The Reserve Bank will keep interest rates steady today and then tomorrow the Bureau of Statistics will confirm a remarkable achievement: Australia’s GDP growth will be roughly the same as the OECD average, but with interest rates about 3% higher.
It’s like Makybe Diva winning her third Melbourne Cup in 2005 with 58kg on board. Governor Glenn Stevens and the RBA board should take a moment today to reflect on what has been achieved, and so should Wayne Swan and Kevin Rudd. Perhaps then they might be more careful not to stuff things up.
The OECD last night put its first quarter GDP estimates for the March quarter. Average growth, quarter-on-quarter was 0.7%. The two outliers are Japan, at 1.2% growth, and the European Union on 0.2%. US growth was 0.8%.
Australia’s March quarter National Accounts are due on Wednesday (winning the statistical global wooden spoon) and yesterday’s big dump of data suggests GDP growth will be a bit less than the OECD average – around 0.5%.
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Australia’s official cash rate started the quarter at 3.75% and went to 4% at the beginning of March. Rates in Europe, the US, UK, Canada and Japan are all 1% or less; in Japan and the US they are at zero.
Obviously the reasons that Australia is able to post average economic growth rate despite significantly higher interest rates are complex, and have more to do with the strength of housing and the terms of trade than monetary policy.
But the fact that the RBA has been able to confidently move the cash rate from 3 to 4.5% as the world now enters a dangerous new phase of the deleveraging that began in 2007 puts us in a very strong position.
The market is even pricing in a rate cut towards the end of this year, which seems rather fanciful, but at least the RBA is not ‘zero bound’ like its counterparts elsewhere in the developed world.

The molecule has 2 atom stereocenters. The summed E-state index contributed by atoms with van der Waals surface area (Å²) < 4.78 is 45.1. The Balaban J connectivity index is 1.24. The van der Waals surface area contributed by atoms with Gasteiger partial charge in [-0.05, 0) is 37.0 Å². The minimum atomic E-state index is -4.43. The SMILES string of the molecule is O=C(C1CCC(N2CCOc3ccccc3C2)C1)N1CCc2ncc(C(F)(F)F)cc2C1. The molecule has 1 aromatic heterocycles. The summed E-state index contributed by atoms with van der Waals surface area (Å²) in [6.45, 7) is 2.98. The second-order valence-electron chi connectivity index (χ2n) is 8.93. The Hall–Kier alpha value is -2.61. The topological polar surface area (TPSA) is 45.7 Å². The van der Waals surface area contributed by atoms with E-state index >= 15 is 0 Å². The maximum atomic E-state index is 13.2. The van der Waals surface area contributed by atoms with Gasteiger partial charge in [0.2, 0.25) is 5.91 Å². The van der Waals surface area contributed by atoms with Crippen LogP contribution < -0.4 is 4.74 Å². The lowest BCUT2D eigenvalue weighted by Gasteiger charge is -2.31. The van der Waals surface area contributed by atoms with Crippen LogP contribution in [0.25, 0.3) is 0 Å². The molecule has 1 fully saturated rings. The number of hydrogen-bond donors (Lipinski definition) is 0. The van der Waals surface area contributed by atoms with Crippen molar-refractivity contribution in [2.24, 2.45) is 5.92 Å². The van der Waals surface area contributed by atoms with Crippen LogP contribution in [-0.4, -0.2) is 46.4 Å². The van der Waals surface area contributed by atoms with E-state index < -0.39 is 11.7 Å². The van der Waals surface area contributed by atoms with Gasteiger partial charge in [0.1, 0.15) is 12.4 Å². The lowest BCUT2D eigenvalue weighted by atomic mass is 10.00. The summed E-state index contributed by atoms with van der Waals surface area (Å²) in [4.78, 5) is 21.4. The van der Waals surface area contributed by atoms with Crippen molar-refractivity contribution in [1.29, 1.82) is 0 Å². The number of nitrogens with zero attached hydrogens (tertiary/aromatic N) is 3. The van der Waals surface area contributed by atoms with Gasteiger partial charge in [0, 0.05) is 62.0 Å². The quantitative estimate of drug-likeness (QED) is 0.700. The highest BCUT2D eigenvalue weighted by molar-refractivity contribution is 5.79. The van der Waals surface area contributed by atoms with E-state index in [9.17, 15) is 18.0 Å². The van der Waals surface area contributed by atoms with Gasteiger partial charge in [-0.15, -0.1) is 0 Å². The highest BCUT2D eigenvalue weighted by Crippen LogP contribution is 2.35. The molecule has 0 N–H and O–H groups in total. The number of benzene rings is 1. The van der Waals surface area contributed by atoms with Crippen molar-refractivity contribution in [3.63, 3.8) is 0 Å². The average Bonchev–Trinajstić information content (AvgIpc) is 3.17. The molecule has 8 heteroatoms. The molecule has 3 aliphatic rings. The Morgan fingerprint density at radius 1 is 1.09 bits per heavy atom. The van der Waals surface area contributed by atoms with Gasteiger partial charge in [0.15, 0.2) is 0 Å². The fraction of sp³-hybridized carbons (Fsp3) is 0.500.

If high levels of sovereign debt cause a deflationary crisis this year or next, central banks won’t be able reduce rates and governments will be unable to provide any fiscal stimulus. Australia is now the only developed country with a flexible monetary policy.
Meanwhile house prices are finally tipping over in response to the higher interest rates: the RP Data, Rismark index yesterday showed that capital city values rose 0.2% in April and in the most expensive 20% of suburbs actually fell. Values outside the capital cities fell 0.2%.
As Adam Carr pointed out yesterday, housing credit growth is weak but he and other economists reckon lending is likely to pick up this year if rates stay on hold for a while.
So, given that the rise in house prices in 2009 was almost the same as the rise in disposable income (11.8% versus 11.5%), the most likely scenario is that as lending picks up, so will house prices start rising again.
For that reason the RBA is inclined to keep tightening rates towards 5%, but that depends entirely on what happens overseas. As long as the risk of deflation and double-dip recession remains real the RBA will have to remain cautious.
This article first appeared on Business Spectator.